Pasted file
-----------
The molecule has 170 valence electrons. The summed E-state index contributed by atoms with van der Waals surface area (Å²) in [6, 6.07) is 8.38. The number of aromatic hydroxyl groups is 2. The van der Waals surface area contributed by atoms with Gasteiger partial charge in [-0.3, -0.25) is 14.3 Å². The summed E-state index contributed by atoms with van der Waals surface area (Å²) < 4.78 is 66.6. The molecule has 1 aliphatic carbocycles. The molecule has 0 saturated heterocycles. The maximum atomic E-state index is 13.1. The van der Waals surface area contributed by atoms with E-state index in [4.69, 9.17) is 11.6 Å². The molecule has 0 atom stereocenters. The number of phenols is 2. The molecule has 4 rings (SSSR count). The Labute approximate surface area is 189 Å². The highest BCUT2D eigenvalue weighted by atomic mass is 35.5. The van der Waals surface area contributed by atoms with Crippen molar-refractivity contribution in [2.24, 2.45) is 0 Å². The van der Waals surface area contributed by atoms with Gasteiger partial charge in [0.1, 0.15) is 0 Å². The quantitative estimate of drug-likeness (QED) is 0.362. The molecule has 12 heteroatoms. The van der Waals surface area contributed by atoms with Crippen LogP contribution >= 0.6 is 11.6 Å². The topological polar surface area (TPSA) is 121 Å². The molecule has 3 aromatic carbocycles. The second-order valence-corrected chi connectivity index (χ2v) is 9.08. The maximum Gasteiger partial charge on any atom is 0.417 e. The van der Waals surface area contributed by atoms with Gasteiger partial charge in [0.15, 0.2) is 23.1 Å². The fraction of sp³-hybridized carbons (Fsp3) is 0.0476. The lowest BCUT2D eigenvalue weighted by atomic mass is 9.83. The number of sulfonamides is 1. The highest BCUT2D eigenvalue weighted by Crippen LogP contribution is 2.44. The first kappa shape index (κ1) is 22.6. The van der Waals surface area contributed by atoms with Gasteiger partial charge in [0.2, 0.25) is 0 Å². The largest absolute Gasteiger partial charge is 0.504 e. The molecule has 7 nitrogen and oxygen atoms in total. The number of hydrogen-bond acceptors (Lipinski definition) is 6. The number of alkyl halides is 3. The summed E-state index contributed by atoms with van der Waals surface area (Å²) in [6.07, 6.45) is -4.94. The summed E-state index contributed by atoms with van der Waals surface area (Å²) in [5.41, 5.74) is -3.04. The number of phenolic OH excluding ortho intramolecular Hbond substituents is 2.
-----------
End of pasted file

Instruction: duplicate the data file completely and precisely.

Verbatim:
The molecule has 170 valence electrons. The summed E-state index contributed by atoms with van der Waals surface area (Å²) in [6, 6.07) is 8.38. The number of aromatic hydroxyl groups is 2. The van der Waals surface area contributed by atoms with Gasteiger partial charge in [-0.3, -0.25) is 14.3 Å². The summed E-state index contributed by atoms with van der Waals surface area (Å²) < 4.78 is 66.6. The molecule has 1 aliphatic carbocycles. The molecule has 0 saturated heterocycles. The maximum atomic E-state index is 13.1. The van der Waals surface area contributed by atoms with E-state index in [4.69, 9.17) is 11.6 Å². The molecule has 0 atom stereocenters. The number of phenols is 2. The molecule has 4 rings (SSSR count). The Labute approximate surface area is 189 Å². The highest BCUT2D eigenvalue weighted by atomic mass is 35.5. The van der Waals surface area contributed by atoms with Crippen molar-refractivity contribution in [2.24, 2.45) is 0 Å². The van der Waals surface area contributed by atoms with Gasteiger partial charge in [0.1, 0.15) is 0 Å². The quantitative estimate of drug-likeness (QED) is 0.362. The molecule has 12 heteroatoms. The van der Waals surface area contributed by atoms with Crippen LogP contribution >= 0.6 is 11.6 Å². The topological polar surface area (TPSA) is 121 Å². The molecule has 3 aromatic carbocycles. The second-order valence-corrected chi connectivity index (χ2v) is 9.08. The maximum Gasteiger partial charge on any atom is 0.417 e. The van der Waals surface area contributed by atoms with Gasteiger partial charge in [0.15, 0.2) is 23.1 Å². The fraction of sp³-hybridized carbons (Fsp3) is 0.0476. The lowest BCUT2D eigenvalue weighted by atomic mass is 9.83. The number of sulfonamides is 1. The highest BCUT2D eigenvalue weighted by Crippen LogP contribution is 2.44. The first kappa shape index (κ1) is 22.6. The van der Waals surface area contributed by atoms with Gasteiger partial charge in [0.2, 0.25) is 0 Å². The largest absolute Gasteiger partial charge is 0.504 e. The molecule has 7 nitrogen and oxygen atoms in total. The number of hydrogen-bond acceptors (Lipinski definition) is 6. The number of alkyl halides is 3. The summed E-state index contributed by atoms with van der Waals surface area (Å²) in [6.07, 6.45) is -4.94. The summed E-state index contributed by atoms with van der Waals surface area (Å²) in [5.41, 5.74) is -3.04. The number of phenolic OH excluding ortho intramolecular Hbond substituents is 2.